December 1, 2020

Teach Your Planter to Dance

20100419_maxyield_206 compWhile there’s a lot to manage at planting time, it’s important not to overlook the basics of finding the right down pressure and closing the slot around the seed.

“You want to ‘teach the planter to dance,’” said Ken Ferrie, a field agronomist who is widely known through Farm Journal’s Corn College.

How much down pressure? It depends on soil conditions, the speed of the planter, and other factors, said Ferrie, who spoke during a SciMax Solutions Learning Group Seminar on Feb. 7.

First, look for a uniform footprint from one end of the field to the other. This helps ensure a uniform depth of seed placement. “Over-applying down pressure happens way more often in conventional tillage than in no-till,” Ferrie noted.

If you apply 400 pounds per square inch (PSI) of pressure when 100 PSI will do, for example, it will change the way corn emerges from the soil. Early in the season, Ferrie has seen corn in test strips with 100 PSI stand 5 inches taller, compared to corn planted in test strips with 400 PSI. “It’s important to find the sweet spot with PSI,” Ferrie said.

Tuck the seed into the seedbed

The focus should be on maintaining good seed-to-soil contact. You don’t want an air pocket above the seed or a seam above the seed. You also don’t want dry soil flowing down into the area around the seed, because you don’t want the seed to dry out.

“Creating a good micro-environment around the seed and avoiding compaction are the keys to influencing how water moves to the seed and how the roots grow,” said Ferrie, who added that too much down pressure also hinders proper microbial action in the soil.

That being said, it’s still better to err on the side of too much pressure, he added. “If you don’t have enough pressure, the planting unit can come out of the ground. Uneven planting depth is worse than having some sidewall smearing.”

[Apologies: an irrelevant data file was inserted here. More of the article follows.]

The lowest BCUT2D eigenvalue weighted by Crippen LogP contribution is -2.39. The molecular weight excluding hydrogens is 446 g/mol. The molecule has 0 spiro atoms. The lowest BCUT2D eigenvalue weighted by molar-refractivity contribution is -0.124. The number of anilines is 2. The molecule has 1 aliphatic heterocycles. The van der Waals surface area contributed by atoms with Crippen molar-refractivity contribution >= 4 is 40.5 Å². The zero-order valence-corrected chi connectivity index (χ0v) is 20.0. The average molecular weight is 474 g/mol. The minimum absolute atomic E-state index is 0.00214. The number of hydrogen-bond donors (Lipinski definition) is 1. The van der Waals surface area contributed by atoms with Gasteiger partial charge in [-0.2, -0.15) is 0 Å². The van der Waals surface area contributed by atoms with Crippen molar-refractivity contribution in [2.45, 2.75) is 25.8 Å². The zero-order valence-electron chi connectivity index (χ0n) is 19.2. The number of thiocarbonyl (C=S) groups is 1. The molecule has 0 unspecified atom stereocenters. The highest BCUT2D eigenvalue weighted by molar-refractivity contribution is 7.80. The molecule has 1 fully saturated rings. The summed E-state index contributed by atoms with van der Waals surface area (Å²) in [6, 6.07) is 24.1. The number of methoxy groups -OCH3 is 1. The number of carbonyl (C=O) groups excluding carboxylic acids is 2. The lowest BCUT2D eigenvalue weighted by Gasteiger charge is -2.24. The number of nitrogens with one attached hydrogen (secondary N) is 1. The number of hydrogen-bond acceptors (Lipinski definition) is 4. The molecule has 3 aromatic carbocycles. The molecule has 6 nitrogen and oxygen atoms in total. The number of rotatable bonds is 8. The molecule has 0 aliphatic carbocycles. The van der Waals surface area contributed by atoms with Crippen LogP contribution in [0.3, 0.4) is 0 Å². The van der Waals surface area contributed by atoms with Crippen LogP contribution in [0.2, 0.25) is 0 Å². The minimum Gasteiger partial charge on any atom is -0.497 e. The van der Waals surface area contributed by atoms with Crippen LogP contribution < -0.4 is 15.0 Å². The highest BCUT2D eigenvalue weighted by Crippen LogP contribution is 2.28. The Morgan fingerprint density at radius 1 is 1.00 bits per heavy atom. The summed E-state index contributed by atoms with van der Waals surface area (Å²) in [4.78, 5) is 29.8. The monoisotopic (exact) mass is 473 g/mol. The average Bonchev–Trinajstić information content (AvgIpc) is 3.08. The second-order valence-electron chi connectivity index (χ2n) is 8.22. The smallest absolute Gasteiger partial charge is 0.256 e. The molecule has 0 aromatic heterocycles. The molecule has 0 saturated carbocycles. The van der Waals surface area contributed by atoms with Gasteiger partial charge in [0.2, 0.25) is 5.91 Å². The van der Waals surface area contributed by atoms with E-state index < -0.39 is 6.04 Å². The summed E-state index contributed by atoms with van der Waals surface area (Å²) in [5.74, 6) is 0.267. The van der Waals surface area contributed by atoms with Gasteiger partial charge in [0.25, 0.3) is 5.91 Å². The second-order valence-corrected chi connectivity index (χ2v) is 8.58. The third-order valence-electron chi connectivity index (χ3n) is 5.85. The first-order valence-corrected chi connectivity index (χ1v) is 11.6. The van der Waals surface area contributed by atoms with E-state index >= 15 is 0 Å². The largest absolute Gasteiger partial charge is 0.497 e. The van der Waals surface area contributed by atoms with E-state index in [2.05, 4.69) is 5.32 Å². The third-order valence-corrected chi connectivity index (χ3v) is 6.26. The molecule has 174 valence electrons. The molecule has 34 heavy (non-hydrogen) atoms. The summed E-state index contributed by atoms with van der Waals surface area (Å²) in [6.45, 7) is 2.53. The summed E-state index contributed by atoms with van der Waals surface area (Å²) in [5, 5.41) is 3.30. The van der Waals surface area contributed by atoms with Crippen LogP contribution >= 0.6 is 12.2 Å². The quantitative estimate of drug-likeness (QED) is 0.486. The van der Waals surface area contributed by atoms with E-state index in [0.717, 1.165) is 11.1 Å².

There are a number of options available to help manage down pressure, including Precision Planting’s AirForce® system, which provides automatic down force control for about $250 to $500 per row. Precision Planting’s DeltaForceTM down force control system delivers row-by-row, hydraulic control for about $1,300 per row, Ferrie said.

Planter speed also plays a big part in teaching your planter to dance and achieving the correct down pressure. “While the job of the row unit is to stay in the ground, row units are like water skis,” Ferrie said. “The faster you pull them, the more they want to come up out of the soil.”

It’s a good idea to slow down, so you can back the pressure down, Ferrie added. This will help prevent dry soil from infiltrating the area around the seed and will help get your crop off to a strong start.

Learn more from SciMax

Do you find information like this useful? SciMax provides the latest precision ag expertise to help local growers maximize their crop’s potential. To get involved, contact your nearest MaxYield Cooperative location or go to www.SciMax.com.

 

 

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